Devils on the Doorstep ★★★★½

A World War II black comedy from director-star Jiang Wen. He plays a peasant who is given two Japanese prisoners by a mysterious stranger. He's told to keep them alive for five days and interrogate them, then the stranger will return to pick them up. This sets off a moral dilemma in the community: what to do with the men, a Japanese soldier and his Chinese translator. This is only compounded when the five days pass and the stranger fails to return. The first half of the film is made up of the villagers' various schemes to kill the prisoners, all of which fail either due to Jiang's intervention (he doesn't want to do it, for moral and superstitious reasons, yet he always seems to end up being the guy tasked with it) or seeming acts of the gods.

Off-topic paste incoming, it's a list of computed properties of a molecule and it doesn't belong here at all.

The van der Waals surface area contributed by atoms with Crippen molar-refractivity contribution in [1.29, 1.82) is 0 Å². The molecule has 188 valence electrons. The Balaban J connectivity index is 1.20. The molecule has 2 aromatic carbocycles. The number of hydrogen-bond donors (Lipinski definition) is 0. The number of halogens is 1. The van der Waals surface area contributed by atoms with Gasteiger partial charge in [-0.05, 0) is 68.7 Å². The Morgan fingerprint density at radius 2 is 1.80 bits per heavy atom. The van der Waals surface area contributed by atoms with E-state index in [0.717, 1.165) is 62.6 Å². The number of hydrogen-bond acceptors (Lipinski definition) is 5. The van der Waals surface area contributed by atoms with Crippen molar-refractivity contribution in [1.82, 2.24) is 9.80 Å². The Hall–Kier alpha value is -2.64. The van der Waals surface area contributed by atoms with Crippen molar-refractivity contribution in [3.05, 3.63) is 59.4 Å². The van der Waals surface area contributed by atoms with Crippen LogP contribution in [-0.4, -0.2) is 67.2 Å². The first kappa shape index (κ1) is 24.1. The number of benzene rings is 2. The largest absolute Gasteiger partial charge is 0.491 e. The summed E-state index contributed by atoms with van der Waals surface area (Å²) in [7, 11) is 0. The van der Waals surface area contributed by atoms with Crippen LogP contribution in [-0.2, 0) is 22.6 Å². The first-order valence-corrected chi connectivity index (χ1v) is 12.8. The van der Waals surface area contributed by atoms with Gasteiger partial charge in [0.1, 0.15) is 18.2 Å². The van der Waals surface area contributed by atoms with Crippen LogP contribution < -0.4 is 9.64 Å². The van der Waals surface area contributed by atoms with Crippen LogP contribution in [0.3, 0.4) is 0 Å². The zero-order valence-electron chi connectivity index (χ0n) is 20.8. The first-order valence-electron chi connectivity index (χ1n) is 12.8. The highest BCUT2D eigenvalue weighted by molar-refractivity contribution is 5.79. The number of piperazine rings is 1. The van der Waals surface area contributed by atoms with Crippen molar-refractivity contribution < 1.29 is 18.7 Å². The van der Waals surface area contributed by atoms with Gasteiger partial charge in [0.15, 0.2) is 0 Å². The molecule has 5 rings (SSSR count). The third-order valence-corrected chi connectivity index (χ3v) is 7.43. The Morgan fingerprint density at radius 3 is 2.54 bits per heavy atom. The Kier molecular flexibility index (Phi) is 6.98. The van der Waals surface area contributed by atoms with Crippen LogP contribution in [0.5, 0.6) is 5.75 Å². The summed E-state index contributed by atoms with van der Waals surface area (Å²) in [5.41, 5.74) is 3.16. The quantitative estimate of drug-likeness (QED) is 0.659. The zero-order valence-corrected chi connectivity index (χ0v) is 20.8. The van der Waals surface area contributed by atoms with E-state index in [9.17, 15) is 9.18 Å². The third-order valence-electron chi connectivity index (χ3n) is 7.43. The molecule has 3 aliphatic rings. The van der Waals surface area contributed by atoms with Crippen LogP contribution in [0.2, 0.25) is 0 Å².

The second half of the film follows what happens when the Chinese decide to return the prisoners to the Japanese. I don't want to give it away, but it is disturbing and darkly, darkly funny.

Neither as consciously arty as Jiang's 2007 film The Sun Also Rises nor as gleefully a genre film as his 2010 Let the Bullets Fly (where Jiang plays a bandit named "Pockmarked Zhang" - there's mention of a Chinese rebel here named "Pockmarked Li", I hope they're related), but rather a mix of the two. Jiang shoots up close in black and white, emphasizing his actors' faces, or rather parts of their faces. The closeness of the camera captures the entrapment, the claustrophobia of the characters, both physically and morally: there's no way out of the frame.